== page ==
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Unlocking Possibilities: How Cities Are Using ARPA’s State and Local Fiscal Recovery Funds After Two Years

Unlocking Possibilities: How Cities Are Using ARPA’s State and Local Fiscal Recovery Funds After Two Years

Source: National League of Cities

The American Rescue Plan Act (ARPA) delivered $65.1 billion of direct federal aid to all cities, towns and villages across the country through the Coronavirus State and Local Fiscal Recovery Fund (SLFRF). This funding has helped local governments invest in critical municipal revenue needs, respond to the COVID-19 pandemic and support residents and communities in need as they continue to recover from the pandemic. 

ARPA and the SLFRF program were designed to stabilize communities in response to the impacts of the pandemic. The flexibility afforded by these programs resulted in a wide range of approaches to address residents’ needs ranging from enhancing public health and safety to revitalizing the municipal workforce to enhancing revenue streams. Local governments used similar strategies to determine where to invest their funds, including assessing community needs, providing opportunities for direct community engagement, crafting comprehensive recovery plans and reviewing the resources available through the US Department of the Treasury (Treasury).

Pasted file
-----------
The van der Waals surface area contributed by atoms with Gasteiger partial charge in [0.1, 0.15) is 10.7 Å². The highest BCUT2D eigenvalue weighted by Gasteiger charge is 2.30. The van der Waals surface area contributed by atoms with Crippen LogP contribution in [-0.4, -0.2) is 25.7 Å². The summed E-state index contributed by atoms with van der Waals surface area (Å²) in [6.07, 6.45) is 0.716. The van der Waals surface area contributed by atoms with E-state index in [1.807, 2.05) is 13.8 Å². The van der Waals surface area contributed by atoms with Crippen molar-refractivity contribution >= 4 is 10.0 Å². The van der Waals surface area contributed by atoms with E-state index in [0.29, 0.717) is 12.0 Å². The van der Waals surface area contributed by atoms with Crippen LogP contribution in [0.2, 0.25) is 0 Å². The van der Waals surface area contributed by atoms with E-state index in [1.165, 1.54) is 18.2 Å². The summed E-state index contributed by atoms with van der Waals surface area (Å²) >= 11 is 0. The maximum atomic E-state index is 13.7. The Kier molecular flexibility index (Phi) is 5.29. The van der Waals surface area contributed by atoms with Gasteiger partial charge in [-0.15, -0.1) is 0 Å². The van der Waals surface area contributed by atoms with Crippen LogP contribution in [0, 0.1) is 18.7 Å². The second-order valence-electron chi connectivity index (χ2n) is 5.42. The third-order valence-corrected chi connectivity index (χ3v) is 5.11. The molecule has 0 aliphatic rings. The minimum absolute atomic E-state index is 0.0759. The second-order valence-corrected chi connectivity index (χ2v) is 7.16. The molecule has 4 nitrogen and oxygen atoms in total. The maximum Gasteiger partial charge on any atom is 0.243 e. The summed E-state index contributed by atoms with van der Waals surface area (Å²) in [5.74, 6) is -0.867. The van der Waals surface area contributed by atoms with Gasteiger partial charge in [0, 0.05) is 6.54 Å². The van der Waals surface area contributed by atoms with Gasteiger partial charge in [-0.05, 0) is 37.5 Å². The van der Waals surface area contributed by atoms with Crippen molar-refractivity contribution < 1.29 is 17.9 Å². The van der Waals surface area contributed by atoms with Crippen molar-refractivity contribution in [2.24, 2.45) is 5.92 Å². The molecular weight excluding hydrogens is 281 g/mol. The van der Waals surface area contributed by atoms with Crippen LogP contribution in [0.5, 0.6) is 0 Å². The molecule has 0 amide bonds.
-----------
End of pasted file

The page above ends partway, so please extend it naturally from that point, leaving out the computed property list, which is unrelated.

This report finds that SLFRF helped stabilize local governments and their communities and positively support residents through direct engagement. Additionally, SLFRF did not lead to excessive municipal spending or cause global or national inflation. 

This report reviews how ARPA and the SLFRF program: 

  • Stabilized municipal budgets to maintain resident service delivery by analyzing local government revenue and expenditure data over a five-year period 
  • Promoted local investments into communities and residents by examining projects municipalities supported with these funds  
  • Guided small localities as they learned how to manage federal grants and how the Treasury engaged grantees throughout the process 
  • Relied on data to ensure the communities that were in the most need received equitable funding to address their needs

View the report.